I understand the draw of legalizing “Idaho stops” – a.k.a. “rolling stops,” where a road user can treat a stop sign as a yield sign if conditions permit – when it comes to vehicular cycling (VC). There are many times when traffic conditions favor treatment of a stop sign as a yield: when there is no cross traffic, or when traffic in all directions is gridlocked but a lane for a bicycle is clear. And from an efficiency standpoint, it is less efficient to stop and start a bicycle. The video on GGW’s article explains this quite well.
But the reason the law works in Idaho is because it is a decidedly non-urban cycling landscape. Much of Idaho is rural, and even the more urban areas of Boise, Pocatello and Idaho Falls are a far cry from the urban landscape of Washington, DC, and its suburbs. While many intersections in Idaho see a handful of cars in a day, most intersections in DC see quite a few cars – especially routes that lead to and from the city’s centers of commerce. Additionally, many intersections lack sufficient sight lines to adequately assess the traffic situation: buildings, foliage and parked cars often interfere with the ability to judge how “clear” an intersection is until the very last moment, mitigating the ability to roll efficiently through intersections.
And then there’s the important factor of road stewardship. When a cyclist takes to the road, he inherits all the same responsibilities as a motorist. There are rules and regulations in place to ensure the safety of all road users, from cars to trucks to scooters to bicycles. And while many VC practitioners will argue that an “Idaho stop” law would simply “make legal the reality of the roads,” it’s not that simple: what cyclists do in running stop signs and red lights is create a negative impression with other users – not just motorists, but other cyclists, pedestrians and onlookers. Taking ownership of the situation means taking into account the greater picture of traffic and safety, which means following the rules and regulations of the local jurisdiction.
Furthermore, many discussions I’ve read regarding the adoption of “Idaho stop” laws misinterpret the law. It does not allow cyclists to run stop signs in occupied intersections, including situations like four-way stops where all ways are occupied by other users. In this case, right-of-way still applies, even under the “Idaho stop” rule, yet many comments I’ve read think that it will exonerate all cyclists and their less-than-legal, less-than-courteous, less-than-respectful behavior.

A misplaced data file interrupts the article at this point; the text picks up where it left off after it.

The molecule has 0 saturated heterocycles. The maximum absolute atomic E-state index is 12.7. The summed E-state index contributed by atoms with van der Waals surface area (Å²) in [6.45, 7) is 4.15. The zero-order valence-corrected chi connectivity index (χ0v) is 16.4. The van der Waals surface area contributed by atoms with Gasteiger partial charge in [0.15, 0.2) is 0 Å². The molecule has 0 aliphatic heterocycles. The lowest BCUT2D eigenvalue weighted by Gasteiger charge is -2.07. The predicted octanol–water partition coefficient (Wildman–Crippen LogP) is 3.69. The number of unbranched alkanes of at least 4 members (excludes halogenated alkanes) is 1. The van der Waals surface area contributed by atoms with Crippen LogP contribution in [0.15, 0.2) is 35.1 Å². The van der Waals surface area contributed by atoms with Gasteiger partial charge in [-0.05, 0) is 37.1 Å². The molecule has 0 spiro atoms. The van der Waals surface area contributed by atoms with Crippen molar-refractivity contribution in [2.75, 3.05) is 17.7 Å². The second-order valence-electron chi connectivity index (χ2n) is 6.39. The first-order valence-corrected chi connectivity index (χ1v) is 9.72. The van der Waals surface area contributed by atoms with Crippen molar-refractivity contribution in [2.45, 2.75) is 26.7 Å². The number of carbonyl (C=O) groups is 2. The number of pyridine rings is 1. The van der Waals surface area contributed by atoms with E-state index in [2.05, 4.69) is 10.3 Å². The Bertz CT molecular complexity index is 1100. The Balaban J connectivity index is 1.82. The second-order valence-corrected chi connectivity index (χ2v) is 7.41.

And this behavior can – and does – cause injury to cyclists. I’ve seen cyclists hit by cars in controlled intersections when the cyclist proceeded into an intersection against a stop sign or traffic light. There have been times where I’ve seen distracted or inattentive motorists disregard traffic signals and signs and nearly hit cyclists and pedestrians. And I’ve seen cyclists bomb through stop signs, giving very rude replies to motorists and other users (this cyclist among them) who call out their foolishness and carelessness.
I realize there are plenty of laws on the books that need to be enforced, both with motorists and cyclists:
- Stop signs need to be enforced for all users.
- Cell phone laws need some teeth behind them.
- Headphone use by cyclists is technically illegal, too, and needs to be enforced.
- One-way bike paths need to be enforced as such.
- Double-parking laws need to be enforced to keep bike paths clear.
- Cyclists should be enforced on the requirement that they signal their intent when riding in the road.
- The three-foot rule needs to be both acknowledged by both cyclists and motorists, as well as enforced.
And the list could go on and on. But adding another law to the books that favors a specific vehicular class while putting said class into a questionable safety situation is the wrong approach.
Perhaps an approach similar to that used in Amherst, MA, where cyclists have their own traffic signals at many intersections, would work here. Or maybe a lane that is physically separated from the main road would work – it certainly does in both Paris, France, and Munich, Germany, and a pilot program in New York City proved successful in the traffic jam that is Manhattan. The latter examples are ones that would be applicable to an urban area like DC, and combined with proper enforcement (including a bicycle police squad that is in proper shape to pursue and intercept fast cyclists, as well as command respect from the cycling community), could create a viable long-term solution to integrating bicycles into the commuter matrix of DC.
But the “Idaho stop” is not the right solution for DC.
(Besides: starting from a full stop is great training, promoting the use of applied power and helping keep the cyclist in shape – another positive benefit of VC!)